[stdlib-sig] Proposal: new "interpreter" module
musiccomposition at gmail.com
Sun Apr 6 02:39:34 CEST 2008
On Sat, Apr 5, 2008 at 6:50 PM, Jim Jewett <jimjjewett at gmail.com> wrote:
> On 4/5/08, Benjamin Peterson <musiccomposition at gmail.com> wrote:
> > On Sat, Apr 5, 2008 at 3:00 PM, Jim Jewett <jimjjewett at gmail.com> wrote:
> > > How have you decided which attributes are CPython-specific?
> > > I'm not saying your decisions are wrong, but I find all of them at
> > > least up for questioning.
> [trimming most; leaving only the parts where Benjamin commented, *and*
> I disagree with his comments]
> > What the bytecode is and how it is generated is
> > implementation specific.
> > It's not the fact you're writing it or not.
> I see no reason (other than efficiency or convenience of
> implementation) to even have a bytecode stage. If you interpret the
> python source directly (as opposed to compiling it, even to bytecode)
> then there is no reason compiled product to save -- and no reason to
> indicate whether it should be saved.
But as of now, (don't quote me on this) all complete Python implementations
write some sort of bytecode.
> > > - maxint and maxunicode
> > >
> > > I'm not sure what value these have. I assume maxint doesn't include
> > > longs -- so is it just the maximum efficiently represented integer, or
> > > is this specific to C extensions, or ..?
> > The maximum int on the system. Jython provides this.
> Right, because Jython is based on Java which happens to allow "int" as
> a primitive type instead of requiring Integer objects. The size of a
> system "int" is an implementation detail (though it has beeen
> effectively standardized for over a decade) that just happens to be
> shared by the two implementations. The python language doesn't
> specify that anything odd should happen when you do
> and the fact that it is represented differently is just an internal
It is useful in general Python code, though, because some operations are
constrained by it. This is the max a C int can handle, so if you're
converting some value from Python to C for processing, and your value might
be huge, it's helpful to be able to compare it.
> > > And is maxunicode just roundabout way of figuring out the concrete
> > > representation (code points) of unicode characters?
> > It is the max Unicode character that Python's unicode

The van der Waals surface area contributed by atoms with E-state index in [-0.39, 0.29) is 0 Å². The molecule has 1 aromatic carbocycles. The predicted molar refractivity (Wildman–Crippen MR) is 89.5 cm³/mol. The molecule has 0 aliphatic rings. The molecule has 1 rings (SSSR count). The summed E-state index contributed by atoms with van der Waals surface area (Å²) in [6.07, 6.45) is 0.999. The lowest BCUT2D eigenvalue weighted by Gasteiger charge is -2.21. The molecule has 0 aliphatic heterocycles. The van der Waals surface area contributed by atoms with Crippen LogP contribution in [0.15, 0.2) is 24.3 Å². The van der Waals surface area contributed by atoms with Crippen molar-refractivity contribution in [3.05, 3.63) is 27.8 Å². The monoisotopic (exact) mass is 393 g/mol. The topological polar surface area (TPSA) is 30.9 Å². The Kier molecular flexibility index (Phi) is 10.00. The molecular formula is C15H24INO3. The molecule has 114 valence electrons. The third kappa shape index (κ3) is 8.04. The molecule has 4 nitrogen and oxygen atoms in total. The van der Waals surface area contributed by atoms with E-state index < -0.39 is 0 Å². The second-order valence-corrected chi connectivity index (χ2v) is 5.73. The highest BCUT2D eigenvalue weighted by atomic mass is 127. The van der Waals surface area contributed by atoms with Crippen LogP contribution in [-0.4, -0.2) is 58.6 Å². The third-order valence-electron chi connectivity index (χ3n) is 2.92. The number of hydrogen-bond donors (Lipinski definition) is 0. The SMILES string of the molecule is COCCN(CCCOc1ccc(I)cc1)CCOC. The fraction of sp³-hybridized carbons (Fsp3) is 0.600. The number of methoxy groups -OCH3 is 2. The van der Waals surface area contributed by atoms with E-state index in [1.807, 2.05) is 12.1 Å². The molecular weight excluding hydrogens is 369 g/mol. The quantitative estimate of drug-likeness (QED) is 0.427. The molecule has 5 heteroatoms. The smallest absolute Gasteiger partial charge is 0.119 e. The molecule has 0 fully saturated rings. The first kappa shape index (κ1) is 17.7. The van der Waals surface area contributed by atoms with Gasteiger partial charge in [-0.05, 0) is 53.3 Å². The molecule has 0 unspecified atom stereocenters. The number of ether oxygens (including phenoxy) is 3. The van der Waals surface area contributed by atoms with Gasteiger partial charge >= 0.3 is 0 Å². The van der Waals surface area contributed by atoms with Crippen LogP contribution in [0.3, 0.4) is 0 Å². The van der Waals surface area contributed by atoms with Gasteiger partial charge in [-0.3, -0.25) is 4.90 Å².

> > implementation is capable of handling. Jython provides this.
> Even worse -- unicode characters are barely ordered, and are supported
> way above 16bits -- it is just an internal implementation detail that
> some physical encodings can't do it without some awkwardness (and the
> possibility of representing invalid values).
> (That said, Guido has ruled that the length and slicing of the unicode
> type will continue to be based on the physical code points, rather
> than the abstract characters, so there may be a reason to expose it.
> But is is clearly an implementation limit rather than a desirable part
> of the langauge.)
This is useful also because it tells you whether Python was compiled with
wide Unicode or short Unicode.
> > > - ps1 and ps2
> > > This really seems like a config issue rather than sys.
> > Yeh, sys is about runtime Python. Besides, it's global to all
> > implementations.
> Within the sys exposed to IDLE, it seems to be gone. (Though I can
> get it from the plain python.) I expect other environments (ipython?)
> may have their own ideas about which variables are needed to control
Right, ps1 and ps2 dictate the prompts of the *default* Python interactive
prompt at runtime, so they should be in sys.
> > > - tracebacklimit
> > >
> > > How is this different from setrecursionlimit?
> > It defines how many lines of traceback are printed in an exception.
> What I meant is "why are those two in separate sections?"
> I think of both tracebacklimit and recursionlimit as implementation
> restrictions. They violate the language purity in favor of a
> practical benefit. Since the exact tradeoffs are debatable, there are
> ways to reset them.
I disagree. Every Python implementation is going to have tracebacks, and be
able to handle huge ones. It's generally practical to be able to limit them.
However, not every Python implementation is going to work by frames and
> That Jython still sees practical value in trimming exception displays
> to a readable length, but does not see enough value in restricting
> recursion depth just means that the cost of recursion is less there.
> > > If you care enough to say "Can I recurse 3000
> > > frames?", that is a legitimate question, and it just so happens that
> > > Jython should always answer "yes".
> > Actually, I believe you get a stack overflow before that. It doesn't
> > you that.
> Is this because of a limit on the number of stack frames, or because
> of the limit on the stacksize? If so, that is still correlated with a
> recursion limit (so they can give a heuristic, based on the stack
It's stack size, but you'd have to talk to the Jython people about that.
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